Thanks for sharing your truth. xo

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  3. Thank you for your honesty. And I entirely agree that we are in for the long haul of a Depression and should start calling it that. Restructuring an economy around new realities is not going to be easy or quick. But why do you feel it is all YOUR responsibilty?

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  4. Corbyn- You are way to good at writing to throw in the towel, you have done an incredible job of keeping things going, and have every right to feel like you have had enough, I would have had a great big old tantrummy meltdown and raised the white flag along time before this I am such a baby. So hopefully this is your moment of saying, this is the bottom, nohwhere to go but up, and you’re going to keep writing, and keep that positive spin going for all of you. And by the way, those are incredibly gorgeous, well nourished, happy looking little people on that couch, who are going to be pretty damn strong adults one day!

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  5. Thank you for such an honest and realistic look at life. We too have had a complete life change and although perhaps not to your extreme, it’s been tough. It is good to hear someone actually acknowledge how tough it is out there and not pretend that it’s all OK. Please keep writing, you are inspirational!

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  6. Baring your soul to the world is admirable, and I know you get a lot of good feedback for telling your story so eloquently, but I wonder if the trauma of the descent has tinted your non existent car windows a little? I know there is a story to be told inside of you that isn’t about YOUR story, but that can be colored by the experiences you have had… I know you are doing your very best in every moment to move to a reality that can help your family/kids, too.

    Maybe a writing project, a story, screenplay, or something could find it’s way to Kickstarter, or some other non-fiction source of income to pay the bills a little while you write and write the deeper story? I would love to talk to you about this when I come out to Sac in a couple of weeks to visit family. I am not sure if you are open to that or not, but there it is…

    I find myself trapped a bit in constantly working for the next check, timberframing, which is wonderful and everything, and it pays the bills, but it is really, really hard work, and I am so much wanting to do video and other writing projects myself, but can’t seem to find a way to just write…. (Too much to do around our farm and camp and workshop… blah blah blah.)

    Anyway, love, love, love your writing, and sorry that your subject is your pain and struggle. Here, have some chicken soup.

    Ricardo

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  7. This is your best post yet. It’s as though it’s all finally been stripped away and there’s nothing left but Corbyn. I don’t know where you’re going any more than you do but your journey has turned into something illuminating.

    Minutes before reading your latest post, I was reading an article in “Borderland Beat” about events along the Mexican border and the drug cartels and the author asked what the reader would do if they were impoverished, hopeless, oppressed by their own government and then were offered a job as a “narco”? We all think we know the answer. We all think that we have integrity. Maybe we do. But poverty brings different imperatives.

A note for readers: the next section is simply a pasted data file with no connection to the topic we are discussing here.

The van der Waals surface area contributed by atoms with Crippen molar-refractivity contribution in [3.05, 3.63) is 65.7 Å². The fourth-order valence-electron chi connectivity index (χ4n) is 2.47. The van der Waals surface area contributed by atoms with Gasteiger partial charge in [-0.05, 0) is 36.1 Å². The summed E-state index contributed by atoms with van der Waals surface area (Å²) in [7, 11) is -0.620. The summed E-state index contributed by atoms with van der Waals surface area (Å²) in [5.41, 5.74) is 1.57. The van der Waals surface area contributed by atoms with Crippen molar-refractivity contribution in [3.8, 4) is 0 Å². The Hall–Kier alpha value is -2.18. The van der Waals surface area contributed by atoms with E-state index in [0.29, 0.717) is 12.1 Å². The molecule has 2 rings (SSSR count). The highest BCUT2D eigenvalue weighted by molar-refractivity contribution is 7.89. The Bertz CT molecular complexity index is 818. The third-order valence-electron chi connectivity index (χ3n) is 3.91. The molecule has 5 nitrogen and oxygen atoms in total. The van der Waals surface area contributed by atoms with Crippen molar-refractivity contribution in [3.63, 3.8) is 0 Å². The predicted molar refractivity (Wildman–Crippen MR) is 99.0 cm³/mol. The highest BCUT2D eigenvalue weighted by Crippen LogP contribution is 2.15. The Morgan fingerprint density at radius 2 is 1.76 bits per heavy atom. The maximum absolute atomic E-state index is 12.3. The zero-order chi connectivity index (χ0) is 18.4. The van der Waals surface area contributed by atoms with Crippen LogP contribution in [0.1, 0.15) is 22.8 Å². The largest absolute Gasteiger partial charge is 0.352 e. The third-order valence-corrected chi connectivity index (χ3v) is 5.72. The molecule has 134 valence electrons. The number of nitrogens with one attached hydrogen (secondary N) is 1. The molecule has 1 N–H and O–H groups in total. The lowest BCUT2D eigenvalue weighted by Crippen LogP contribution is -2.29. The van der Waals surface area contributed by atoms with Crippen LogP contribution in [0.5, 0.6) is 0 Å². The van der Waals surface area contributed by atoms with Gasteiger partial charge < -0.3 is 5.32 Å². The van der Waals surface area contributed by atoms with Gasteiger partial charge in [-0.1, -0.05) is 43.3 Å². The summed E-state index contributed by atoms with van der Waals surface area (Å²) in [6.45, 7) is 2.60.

Back in the 1960′s, during the “hippie” era, it was obvious that some of the folks experiencing that lifestyle were just children of affluence “experimenting”. On the other hand, some were legitimately poor. The poverty “tourists” could always go home. The others were stuck. Big difference.

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  8. Corbyn I look at your blue hair, your pink lipstick, your family at home on your (preloved?) sofa, pink crocheted blanket and orange butterfly cushion – and I just sigh with relief at finding yet another woman who is part of my simple living tribe… this woman whose home (and sometimes hair) looks like mine, and I am grateful. I remember reading that when you moved into your rental – an ugly house – you painted the walls cheerful colours. We will be moving back into our ugly house after almost 10 years away in the country. My first job will be to paint the front door red and the walls orange, green and magenta, and I will not feel alone – I will not feel quite so crazy in a very conservative community. I will remember you Corbyn and how for you too colour makes things a little better, and certainly more bearable – maybe even joyful.
    When I found out recently that we will be returning to the suburbs I was so sad… now I am choosing thoughts of life and faith, enhanced by the colours of the rainbow. (In fact I am painting again – images of free flowing women in purple and orange etc.) I saw a large, person sized plaque the other day. The words said something about life and its storms and that we can’t ignore it or wish it away but we can learn to dance in the rain. May you dance in the rain in the midst of this storm dear Corbyn. Somewhere over the rainbow is that pot of gold (and I am not speaking of money), and it is within us. Peace and all joy, Asta x

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  9. HI Corbyn,
    I first read your writing when your article appeared in Motherlode. Ever since, I have been following your story, and reading your blog. I have a feeling you and I would be good friends, as we are both sort of ‘out of sync’ with the typical american family model, or least feel that we are. My life struggles keep me focused, alive, and present, and that is a tremendous gift to my husband and child.
    You are smart, kind, funny and very, very honest and present in your family;s life. My gut instinct tells me things will change for the better for you and your family soon.

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  10. I have followed you since read in More.Admire your willingness to work so on writing,think many of us are turning this way during the depression.Glad things flowing better for you now. I am glad for what I have to be glad for . Days when I feel so very alone, depressed,scared of all the new stuff I have to do ,that is when I turn to a list of blogs..you guys get me through dark,sad times.
    Thanks.